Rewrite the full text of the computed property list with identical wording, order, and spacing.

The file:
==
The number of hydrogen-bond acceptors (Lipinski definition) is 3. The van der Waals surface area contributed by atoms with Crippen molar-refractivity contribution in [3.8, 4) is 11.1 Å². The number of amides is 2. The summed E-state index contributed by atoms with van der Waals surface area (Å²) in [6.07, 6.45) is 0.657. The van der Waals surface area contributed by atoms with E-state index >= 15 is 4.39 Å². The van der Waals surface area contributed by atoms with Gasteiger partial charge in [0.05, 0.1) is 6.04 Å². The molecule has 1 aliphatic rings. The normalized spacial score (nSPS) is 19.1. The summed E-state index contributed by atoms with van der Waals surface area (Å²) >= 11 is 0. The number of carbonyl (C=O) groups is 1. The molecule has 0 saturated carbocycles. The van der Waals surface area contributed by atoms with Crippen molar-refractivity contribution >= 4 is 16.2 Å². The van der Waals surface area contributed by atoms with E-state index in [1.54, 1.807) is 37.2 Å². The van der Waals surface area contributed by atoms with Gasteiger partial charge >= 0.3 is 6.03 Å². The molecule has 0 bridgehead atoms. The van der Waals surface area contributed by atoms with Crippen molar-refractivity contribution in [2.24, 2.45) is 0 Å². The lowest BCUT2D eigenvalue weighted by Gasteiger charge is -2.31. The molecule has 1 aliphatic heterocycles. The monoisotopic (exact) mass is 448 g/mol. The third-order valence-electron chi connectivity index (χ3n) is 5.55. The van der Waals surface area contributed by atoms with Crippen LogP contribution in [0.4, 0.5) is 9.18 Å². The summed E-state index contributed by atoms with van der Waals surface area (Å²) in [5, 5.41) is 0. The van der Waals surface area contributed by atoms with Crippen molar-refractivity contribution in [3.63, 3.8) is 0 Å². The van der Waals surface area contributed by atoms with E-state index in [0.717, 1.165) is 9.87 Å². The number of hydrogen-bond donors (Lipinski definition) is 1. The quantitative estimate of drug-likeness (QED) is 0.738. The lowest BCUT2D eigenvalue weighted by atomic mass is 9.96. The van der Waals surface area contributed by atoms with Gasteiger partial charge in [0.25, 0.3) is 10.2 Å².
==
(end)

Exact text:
The number of hydrogen-bond acceptors (Lipinski definition) is 3. The van der Waals surface area contributed by atoms with Crippen molar-refractivity contribution in [3.8, 4) is 11.1 Å². The number of amides is 2. The summed E-state index contributed by atoms with van der Waals surface area (Å²) in [6.07, 6.45) is 0.657. The van der Waals surface area contributed by atoms with E-state index >= 15 is 4.39 Å². The van der Waals surface area contributed by atoms with Gasteiger partial charge in [0.05, 0.1) is 6.04 Å². The molecule has 1 aliphatic rings. The normalized spacial score (nSPS) is 19.1. The summed E-state index contributed by atoms with van der Waals surface area (Å²) >= 11 is 0. The number of carbonyl (C=O) groups is 1. The molecule has 0 saturated carbocycles. The van der Waals surface area contributed by atoms with Crippen molar-refractivity contribution >= 4 is 16.2 Å². The van der Waals surface area contributed by atoms with E-state index in [1.54, 1.807) is 37.2 Å². The van der Waals surface area contributed by atoms with Gasteiger partial charge >= 0.3 is 6.03 Å². The molecule has 0 bridgehead atoms. The van der Waals surface area contributed by atoms with Crippen molar-refractivity contribution in [2.24, 2.45) is 0 Å². The lowest BCUT2D eigenvalue weighted by Gasteiger charge is -2.31. The molecule has 1 aliphatic heterocycles. The monoisotopic (exact) mass is 448 g/mol. The third-order valence-electron chi connectivity index (χ3n) is 5.55. The van der Waals surface area contributed by atoms with Crippen LogP contribution in [0.4, 0.5) is 9.18 Å². The summed E-state index contributed by atoms with van der Waals surface area (Å²) in [5, 5.41) is 0. The van der Waals surface area contributed by atoms with Crippen molar-refractivity contribution in [3.63, 3.8) is 0 Å². The van der Waals surface area contributed by atoms with E-state index in [0.717, 1.165) is 9.87 Å². The number of hydrogen-bond donors (Lipinski definition) is 1. The quantitative estimate of drug-likeness (QED) is 0.738. The lowest BCUT2D eigenvalue weighted by atomic mass is 9.96. The van der Waals surface area contributed by atoms with Gasteiger partial charge in [0.25, 0.3) is 10.2 Å².